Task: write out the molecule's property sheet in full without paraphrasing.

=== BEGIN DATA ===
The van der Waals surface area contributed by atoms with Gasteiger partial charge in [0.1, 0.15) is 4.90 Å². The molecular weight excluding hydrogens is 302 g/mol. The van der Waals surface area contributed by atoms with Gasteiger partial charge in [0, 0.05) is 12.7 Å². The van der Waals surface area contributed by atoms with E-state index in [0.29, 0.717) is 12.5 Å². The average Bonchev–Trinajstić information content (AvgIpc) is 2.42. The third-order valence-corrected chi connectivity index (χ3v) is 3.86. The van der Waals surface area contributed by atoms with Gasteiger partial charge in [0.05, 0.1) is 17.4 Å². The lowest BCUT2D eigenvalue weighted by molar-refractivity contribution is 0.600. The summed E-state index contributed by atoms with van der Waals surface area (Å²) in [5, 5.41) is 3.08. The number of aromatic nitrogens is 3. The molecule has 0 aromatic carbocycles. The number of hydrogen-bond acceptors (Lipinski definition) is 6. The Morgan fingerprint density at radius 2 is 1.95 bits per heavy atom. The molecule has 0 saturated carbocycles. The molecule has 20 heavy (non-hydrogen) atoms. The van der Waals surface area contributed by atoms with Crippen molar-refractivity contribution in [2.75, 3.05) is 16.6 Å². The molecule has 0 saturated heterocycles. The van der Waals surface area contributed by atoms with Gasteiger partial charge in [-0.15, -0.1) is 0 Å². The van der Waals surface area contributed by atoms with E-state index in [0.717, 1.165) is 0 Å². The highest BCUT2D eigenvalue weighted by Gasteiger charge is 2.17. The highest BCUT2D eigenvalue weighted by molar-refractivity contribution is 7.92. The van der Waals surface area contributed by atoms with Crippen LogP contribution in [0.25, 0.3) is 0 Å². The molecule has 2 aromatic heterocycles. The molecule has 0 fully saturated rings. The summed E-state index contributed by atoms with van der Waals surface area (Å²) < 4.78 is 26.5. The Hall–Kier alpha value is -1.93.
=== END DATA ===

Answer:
The van der Waals surface area contributed by atoms with Gasteiger partial charge in [0.1, 0.15) is 4.90 Å². The molecular weight excluding hydrogens is 302 g/mol. The van der Waals surface area contributed by atoms with Gasteiger partial charge in [0, 0.05) is 12.7 Å². The van der Waals surface area contributed by atoms with E-state index in [0.29, 0.717) is 12.5 Å². The average Bonchev–Trinajstić information content (AvgIpc) is 2.42. The third-order valence-corrected chi connectivity index (χ3v) is 3.86. The van der Waals surface area contributed by atoms with Gasteiger partial charge in [0.05, 0.1) is 17.4 Å². The lowest BCUT2D eigenvalue weighted by molar-refractivity contribution is 0.600. The summed E-state index contributed by atoms with van der Waals surface area (Å²) in [5, 5.41) is 3.08. The number of aromatic nitrogens is 3. The molecule has 0 aromatic carbocycles. The number of hydrogen-bond acceptors (Lipinski definition) is 6. The Morgan fingerprint density at radius 2 is 1.95 bits per heavy atom. The molecule has 0 saturated carbocycles. The molecule has 20 heavy (non-hydrogen) atoms. The van der Waals surface area contributed by atoms with Crippen molar-refractivity contribution in [2.75, 3.05) is 16.6 Å². The molecule has 0 saturated heterocycles. The van der Waals surface area contributed by atoms with Gasteiger partial charge in [-0.15, -0.1) is 0 Å². The van der Waals surface area contributed by atoms with E-state index in [0.717, 1.165) is 0 Å². The highest BCUT2D eigenvalue weighted by Gasteiger charge is 2.17. The highest BCUT2D eigenvalue weighted by molar-refractivity contribution is 7.92. The van der Waals surface area contributed by atoms with Crippen LogP contribution in [0.25, 0.3) is 0 Å². The molecule has 2 aromatic heterocycles. The molecule has 0 fully saturated rings. The summed E-state index contributed by atoms with van der Waals surface area (Å²) < 4.78 is 26.5. The Hall–Kier alpha value is -1.93.